Power Hairdressing : Five Breeds Of Workplace Power-Do

power hairdressing

We live in a society obsessed with hair.

Marie Antoinette knew it. So did Jackie Kennedy. Whether shaving it or growing it, waxing it or plucking it, threading it or losing it or dyeing it or bleaching it, hair has become, over the years, a symbol of both degradation and empowerment – particularly for women. It is a political statement if we don’t shave our armpits and a finger to the man if we do our heads. But never, ever, is hair simply that: hair.

No woman knows this better than the bona fide career girl. We see them in our magazines and our offices: the power player with the perfect bob, the star seller with her thick ‘n’ glossy mane. But what are the ‘dos that really say “can do”?

If hair is a statement, then these five barnets are crying out for your respect.

The Power Pob 

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It was Victoria Beckham – aka Posh Spice – who first popularised the ‘posh bob’. These days, however, there’s only one thing that ‘p’ stands for: political.

The ‘do of choice among the ladies of the world stage, the pob can be seen on every major player from Theresa May to Hilary Clinton. A short bob ranging from the buttered and wispy (Clinton) to the forthright and androgynous (Nicola Sturgeon), nothing says “I’m capable” like an exposed ear and a barely there blow-dry.

The pob is for women who prize capability above glamour and want everyone to know it. Even Anna Wintour’s mirror-like helmet is more fearsome than fashion.

Icons: Angela Merkel, Theresa May, Hilary Clinton.

  The Ladylike Lob

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The more forgiving cousin of the pob, the ‘lob’ – or ‘long bob’ – is the favoured barnet of the world’s leading businesswomen. Lobs usually take the form of beautifully kempt curtains that fall between the chin and shoulders.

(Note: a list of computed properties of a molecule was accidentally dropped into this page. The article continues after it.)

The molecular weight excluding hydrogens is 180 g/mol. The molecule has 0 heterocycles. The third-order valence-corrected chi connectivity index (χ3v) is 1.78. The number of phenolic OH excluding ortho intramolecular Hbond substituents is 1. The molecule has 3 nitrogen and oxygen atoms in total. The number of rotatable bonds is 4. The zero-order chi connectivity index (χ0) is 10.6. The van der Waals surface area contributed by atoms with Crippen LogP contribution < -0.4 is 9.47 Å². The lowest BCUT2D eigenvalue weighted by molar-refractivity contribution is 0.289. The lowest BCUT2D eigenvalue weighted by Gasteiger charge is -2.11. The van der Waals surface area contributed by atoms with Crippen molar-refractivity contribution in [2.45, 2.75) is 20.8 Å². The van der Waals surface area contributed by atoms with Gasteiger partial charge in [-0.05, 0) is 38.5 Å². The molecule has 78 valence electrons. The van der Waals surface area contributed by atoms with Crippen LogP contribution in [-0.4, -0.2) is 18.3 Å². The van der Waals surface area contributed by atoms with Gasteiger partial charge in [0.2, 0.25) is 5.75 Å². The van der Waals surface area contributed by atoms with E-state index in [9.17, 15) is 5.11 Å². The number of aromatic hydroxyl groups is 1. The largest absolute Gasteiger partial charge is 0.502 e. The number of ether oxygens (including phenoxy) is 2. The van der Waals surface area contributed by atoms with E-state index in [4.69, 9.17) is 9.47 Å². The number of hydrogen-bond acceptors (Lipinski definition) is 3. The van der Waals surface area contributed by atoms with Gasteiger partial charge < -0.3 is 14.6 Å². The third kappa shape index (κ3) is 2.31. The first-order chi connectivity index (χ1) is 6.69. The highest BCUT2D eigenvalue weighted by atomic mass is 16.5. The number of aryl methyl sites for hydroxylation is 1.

A lob is softer than a pob and more traditional too. Its relative feminity enables powerful women to assert themselves in the workplace with minimum challenge to gender norms, sparing the self-esteem of any fragile men who operate around them. It’s also a classic mum-cut. Don’t worry guys; your egos are safe with these ladies.

Icons: Sheryl Sandberg, Marissa Mayer, Arianna Huffington.


 The Action Afro

Google image the words ‘unprofessional hair’. Go on, try it. What do you see? Not rainbow-coloured curls. Not lank white locks. Nothing at all – except female Afro-American hairstyles.

Whether it’s braids, dreadlocks or just plain natural curls, black hair has long been unfavourably compared to its white, Asian or Hispanic counterparts. As a result of society’s frankly racist preferences, many black women feel the need to straighten or chemically relax their hair in order to appear ‘professional’.

Well, what if you don’t? Yes, we know Michele Obama processes hers. But Ursula Burns, CEO of Xerox and one of the most powerful women in America, wears her natural hair proudly – as do countless other black leaders including Paula Madison and Valerie Amos.

Want to take control at work? Put down the straighteners and bring out the ‘fro.

Icons: Ursula Burns, Valerie Amos, Esi Eggleston Bracey.

The Short Short

If the lob is the man-friendly power cut of the office, the short short is its opposite: a polarising ‘do reviled by bigots as much as it is admired by gender progressives.

How many times have we seen internet trolls question a female celebrity’s commitment to the chop? When actress and supermodel Cara Delevingne recently opted for a buzz cut, she called out critics on Instagram. “I’m tired of society defining beauty for us,” she wrote. “Strip away the clothes. Wipe off the makeup, cut off the hair.”

Short hair is a political statement. It is a declaration of ownership of one’s body and an assertion that you rise above traditional, male-gaze-driven beauty standards. It is, in many ways, the most powerful cut of the lot.

Icons: Sinead O’Connor, Cara Delevingne, Ellen DeGeneres.

The Badass Blow-Dry

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For those who just can’t part with their long, luscious locks, one option remains: the power blow-dry. Poker-straight for high-maintenance vibes, or with a slight wave for a less severe effect, long hair only works as a power ‘do if it is styled to within an inch of its life. Why? Because anything less looks – shock horror! – like you haven’t even thought about it.

Not for you the easy kinks of Kate Moss or Cara. It’s thick and hyper-controlled or nothing. Your hair is your status symbol. If you put half as much effort into your work as you do into your mane, you are a force to be reckoned with.

Icons: Amal Clooney, Kate Middleton, all the Trump women.



This guest post was authored by Inspiring Interns

 Inspiring Interns is a graduate recruitment agency which specialises in sourcing candidates for internships and giving out graduate careers advice. To hire graduates or browse graduate jobs, visit their website.

Image credits:

Kate.    Sheryl.   Hillary.   Main Image.